A crowd of supporters

Faces from all across the fintech world gathered together, with banks, trade bodies, consultancies and even an MP all represented in the fray. Joined by members of the disability community, Dewar took the lead in introducing an evening of personal stories and experiences. 

Championing accessibility through and through, Dewar began her speech by describing herself for anyone with visual impairments, and stood in front of a Google Meet presentation that captioned her words as she spoke them – showing how simple things can make all the difference when it comes to including everyone. 

She kicked off the evening explaining how the project came to be. She said: “The genesis of Project Nemo is really the relationship between myself and Kris Foster [a disability advocate and founding member of Project Nemo.] Kris joined the old GPS team two years ago, coming into an environment that was very tech and corporate. And yet he was able to make such an extraordinary difference to everybody in that organisation. He really made me think and realise just the value and contribution that anyone can make, and the absolute importance of having a very wide, diverse group of people in the business to make it come to life.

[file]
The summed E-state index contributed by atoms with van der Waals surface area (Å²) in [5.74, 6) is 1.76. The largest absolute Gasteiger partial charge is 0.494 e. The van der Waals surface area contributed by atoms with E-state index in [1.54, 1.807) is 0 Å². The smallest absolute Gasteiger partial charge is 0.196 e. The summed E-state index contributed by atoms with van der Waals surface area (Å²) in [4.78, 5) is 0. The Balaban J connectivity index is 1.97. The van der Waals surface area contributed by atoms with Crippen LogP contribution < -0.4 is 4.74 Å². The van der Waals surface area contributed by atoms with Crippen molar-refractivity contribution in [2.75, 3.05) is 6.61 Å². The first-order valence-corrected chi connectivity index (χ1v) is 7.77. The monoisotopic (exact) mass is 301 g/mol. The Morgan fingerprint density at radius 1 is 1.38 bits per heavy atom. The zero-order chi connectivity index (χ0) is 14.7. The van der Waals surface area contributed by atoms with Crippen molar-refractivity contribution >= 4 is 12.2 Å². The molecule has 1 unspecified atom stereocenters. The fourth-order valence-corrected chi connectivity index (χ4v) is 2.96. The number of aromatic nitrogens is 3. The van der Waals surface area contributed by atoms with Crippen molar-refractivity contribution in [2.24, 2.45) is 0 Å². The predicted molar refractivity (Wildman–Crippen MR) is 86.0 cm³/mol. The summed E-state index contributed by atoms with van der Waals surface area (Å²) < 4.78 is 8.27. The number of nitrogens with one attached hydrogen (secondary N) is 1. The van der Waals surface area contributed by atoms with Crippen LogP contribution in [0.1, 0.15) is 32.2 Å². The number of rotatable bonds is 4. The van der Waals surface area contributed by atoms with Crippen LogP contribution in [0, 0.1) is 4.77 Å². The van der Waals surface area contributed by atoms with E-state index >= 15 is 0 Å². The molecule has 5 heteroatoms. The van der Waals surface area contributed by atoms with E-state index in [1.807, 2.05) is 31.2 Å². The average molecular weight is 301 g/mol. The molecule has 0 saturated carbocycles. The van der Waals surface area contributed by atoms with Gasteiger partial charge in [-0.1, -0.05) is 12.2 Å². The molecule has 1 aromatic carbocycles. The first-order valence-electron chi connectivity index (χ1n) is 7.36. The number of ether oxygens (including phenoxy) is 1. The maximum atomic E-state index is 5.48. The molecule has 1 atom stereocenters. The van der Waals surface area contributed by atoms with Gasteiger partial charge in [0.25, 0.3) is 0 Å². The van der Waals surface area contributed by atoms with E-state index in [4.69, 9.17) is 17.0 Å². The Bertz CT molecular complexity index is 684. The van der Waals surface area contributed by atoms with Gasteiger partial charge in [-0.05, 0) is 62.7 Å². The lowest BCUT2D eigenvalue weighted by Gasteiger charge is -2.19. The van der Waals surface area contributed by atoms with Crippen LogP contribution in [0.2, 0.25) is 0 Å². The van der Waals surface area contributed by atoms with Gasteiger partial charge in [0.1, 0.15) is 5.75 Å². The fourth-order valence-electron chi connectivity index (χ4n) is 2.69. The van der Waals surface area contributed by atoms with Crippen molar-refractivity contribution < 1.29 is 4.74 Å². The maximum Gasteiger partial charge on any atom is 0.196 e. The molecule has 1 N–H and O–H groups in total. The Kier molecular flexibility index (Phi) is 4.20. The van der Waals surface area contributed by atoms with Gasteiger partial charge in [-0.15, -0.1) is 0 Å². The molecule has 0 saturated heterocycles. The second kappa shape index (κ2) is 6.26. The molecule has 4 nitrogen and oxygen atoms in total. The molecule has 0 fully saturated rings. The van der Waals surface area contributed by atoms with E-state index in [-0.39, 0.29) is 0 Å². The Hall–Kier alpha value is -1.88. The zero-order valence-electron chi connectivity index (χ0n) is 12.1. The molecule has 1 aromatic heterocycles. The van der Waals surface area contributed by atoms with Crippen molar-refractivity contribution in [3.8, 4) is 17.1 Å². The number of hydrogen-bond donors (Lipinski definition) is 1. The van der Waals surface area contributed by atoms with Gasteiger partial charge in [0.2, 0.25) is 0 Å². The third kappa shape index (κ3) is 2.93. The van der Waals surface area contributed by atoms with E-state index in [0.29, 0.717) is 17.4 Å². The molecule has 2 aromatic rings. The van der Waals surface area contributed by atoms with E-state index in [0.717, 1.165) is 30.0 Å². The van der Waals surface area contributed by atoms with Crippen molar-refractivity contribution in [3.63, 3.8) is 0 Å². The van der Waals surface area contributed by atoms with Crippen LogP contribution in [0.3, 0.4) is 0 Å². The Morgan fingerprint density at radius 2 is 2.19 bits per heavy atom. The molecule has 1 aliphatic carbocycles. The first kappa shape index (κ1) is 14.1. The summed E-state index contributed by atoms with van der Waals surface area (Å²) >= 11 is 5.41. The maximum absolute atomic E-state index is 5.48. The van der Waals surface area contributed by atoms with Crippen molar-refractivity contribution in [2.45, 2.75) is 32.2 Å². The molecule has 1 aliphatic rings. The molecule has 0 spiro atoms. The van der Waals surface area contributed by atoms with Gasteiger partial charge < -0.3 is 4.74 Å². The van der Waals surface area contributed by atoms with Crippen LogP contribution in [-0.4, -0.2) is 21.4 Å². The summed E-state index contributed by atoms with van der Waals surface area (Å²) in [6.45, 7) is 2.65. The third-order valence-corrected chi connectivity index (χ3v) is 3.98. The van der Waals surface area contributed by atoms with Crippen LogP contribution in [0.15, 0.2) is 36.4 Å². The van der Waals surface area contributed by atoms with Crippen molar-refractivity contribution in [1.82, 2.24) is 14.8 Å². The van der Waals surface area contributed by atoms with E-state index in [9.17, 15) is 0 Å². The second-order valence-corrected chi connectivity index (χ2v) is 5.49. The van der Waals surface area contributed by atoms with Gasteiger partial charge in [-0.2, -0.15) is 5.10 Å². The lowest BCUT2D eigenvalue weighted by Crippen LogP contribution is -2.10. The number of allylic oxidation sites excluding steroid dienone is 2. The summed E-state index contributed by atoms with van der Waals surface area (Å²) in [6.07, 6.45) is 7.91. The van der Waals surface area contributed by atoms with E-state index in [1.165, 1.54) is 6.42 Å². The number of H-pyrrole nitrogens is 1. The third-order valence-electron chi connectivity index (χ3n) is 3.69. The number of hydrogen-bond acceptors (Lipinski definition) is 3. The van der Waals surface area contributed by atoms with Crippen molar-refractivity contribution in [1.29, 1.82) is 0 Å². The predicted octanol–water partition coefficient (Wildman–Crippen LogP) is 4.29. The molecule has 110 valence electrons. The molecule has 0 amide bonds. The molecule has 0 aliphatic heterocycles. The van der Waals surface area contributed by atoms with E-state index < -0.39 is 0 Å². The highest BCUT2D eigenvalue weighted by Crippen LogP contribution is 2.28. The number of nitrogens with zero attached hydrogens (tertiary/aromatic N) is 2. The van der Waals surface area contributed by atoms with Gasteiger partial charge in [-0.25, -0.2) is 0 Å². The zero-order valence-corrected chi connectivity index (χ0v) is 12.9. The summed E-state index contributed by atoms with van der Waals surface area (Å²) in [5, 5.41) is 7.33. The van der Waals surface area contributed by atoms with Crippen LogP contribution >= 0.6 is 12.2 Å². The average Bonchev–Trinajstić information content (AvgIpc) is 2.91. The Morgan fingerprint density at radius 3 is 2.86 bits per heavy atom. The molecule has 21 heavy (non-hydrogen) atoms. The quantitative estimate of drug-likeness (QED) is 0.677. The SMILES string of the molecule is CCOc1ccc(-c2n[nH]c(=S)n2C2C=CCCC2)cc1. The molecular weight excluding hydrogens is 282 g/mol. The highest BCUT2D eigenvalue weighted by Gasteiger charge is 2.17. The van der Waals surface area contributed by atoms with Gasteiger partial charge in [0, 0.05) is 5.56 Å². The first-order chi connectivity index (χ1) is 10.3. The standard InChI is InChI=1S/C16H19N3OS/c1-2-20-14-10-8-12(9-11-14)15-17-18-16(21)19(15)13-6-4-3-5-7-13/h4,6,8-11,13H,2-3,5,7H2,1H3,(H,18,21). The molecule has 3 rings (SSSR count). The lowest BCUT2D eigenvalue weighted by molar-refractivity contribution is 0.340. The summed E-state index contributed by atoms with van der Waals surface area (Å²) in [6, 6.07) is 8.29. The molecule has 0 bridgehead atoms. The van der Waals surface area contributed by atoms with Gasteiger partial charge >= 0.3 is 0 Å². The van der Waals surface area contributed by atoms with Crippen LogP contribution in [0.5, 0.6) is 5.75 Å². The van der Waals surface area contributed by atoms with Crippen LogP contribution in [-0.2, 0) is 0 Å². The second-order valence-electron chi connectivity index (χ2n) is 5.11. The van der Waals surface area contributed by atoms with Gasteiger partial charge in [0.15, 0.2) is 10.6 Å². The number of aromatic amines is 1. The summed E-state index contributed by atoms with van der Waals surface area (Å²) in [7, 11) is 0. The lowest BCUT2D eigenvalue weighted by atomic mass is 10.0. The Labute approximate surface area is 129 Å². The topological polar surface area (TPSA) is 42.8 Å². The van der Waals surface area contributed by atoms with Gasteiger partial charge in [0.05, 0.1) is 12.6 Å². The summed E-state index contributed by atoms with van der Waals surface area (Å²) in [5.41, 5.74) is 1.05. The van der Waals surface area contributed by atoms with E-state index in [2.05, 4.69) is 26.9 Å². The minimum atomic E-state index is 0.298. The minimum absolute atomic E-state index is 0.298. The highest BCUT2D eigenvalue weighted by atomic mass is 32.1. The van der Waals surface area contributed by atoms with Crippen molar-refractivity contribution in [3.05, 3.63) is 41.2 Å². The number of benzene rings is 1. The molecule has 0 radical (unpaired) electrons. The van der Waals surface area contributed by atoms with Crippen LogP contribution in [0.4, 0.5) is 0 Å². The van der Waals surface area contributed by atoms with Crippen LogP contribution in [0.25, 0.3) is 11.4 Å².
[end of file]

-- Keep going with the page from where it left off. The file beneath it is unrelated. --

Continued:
“So we’ve created this project to draw the expertise that exists out there. The lived experience of disability service leaders who can tell us what we need to know and what we need to do. It’s about bringing those people into the room of the fintech community, to spark those conversations.”